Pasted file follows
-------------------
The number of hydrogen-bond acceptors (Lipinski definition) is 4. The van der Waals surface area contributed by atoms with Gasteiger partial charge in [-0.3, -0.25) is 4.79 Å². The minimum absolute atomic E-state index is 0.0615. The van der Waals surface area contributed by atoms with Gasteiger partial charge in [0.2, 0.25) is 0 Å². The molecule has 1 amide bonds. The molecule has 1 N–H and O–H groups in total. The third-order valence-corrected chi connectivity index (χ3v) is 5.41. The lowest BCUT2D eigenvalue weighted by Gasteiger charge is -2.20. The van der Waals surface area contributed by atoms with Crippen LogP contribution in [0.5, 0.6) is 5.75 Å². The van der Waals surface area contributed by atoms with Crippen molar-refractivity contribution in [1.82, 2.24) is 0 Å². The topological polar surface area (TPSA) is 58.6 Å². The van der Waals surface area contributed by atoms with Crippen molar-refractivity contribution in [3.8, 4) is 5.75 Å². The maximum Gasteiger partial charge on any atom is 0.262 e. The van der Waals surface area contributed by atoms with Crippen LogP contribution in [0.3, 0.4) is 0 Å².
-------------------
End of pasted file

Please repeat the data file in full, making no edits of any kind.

The number of hydrogen-bond acceptors (Lipinski definition) is 4. The van der Waals surface area contributed by atoms with Gasteiger partial charge in [-0.3, -0.25) is 4.79 Å². The minimum absolute atomic E-state index is 0.0615. The van der Waals surface area contributed by atoms with Gasteiger partial charge in [0.2, 0.25) is 0 Å². The molecule has 1 amide bonds. The molecule has 1 N–H and O–H groups in total. The third-order valence-corrected chi connectivity index (χ3v) is 5.41. The lowest BCUT2D eigenvalue weighted by Gasteiger charge is -2.20. The van der Waals surface area contributed by atoms with Crippen LogP contribution in [0.5, 0.6) is 5.75 Å². The van der Waals surface area contributed by atoms with Crippen molar-refractivity contribution in [1.82, 2.24) is 0 Å². The topological polar surface area (TPSA) is 58.6 Å². The van der Waals surface area contributed by atoms with Crippen molar-refractivity contribution in [3.8, 4) is 5.75 Å². The maximum Gasteiger partial charge on any atom is 0.262 e. The van der Waals surface area contributed by atoms with Crippen LogP contribution in [0.3, 0.4) is 0 Å².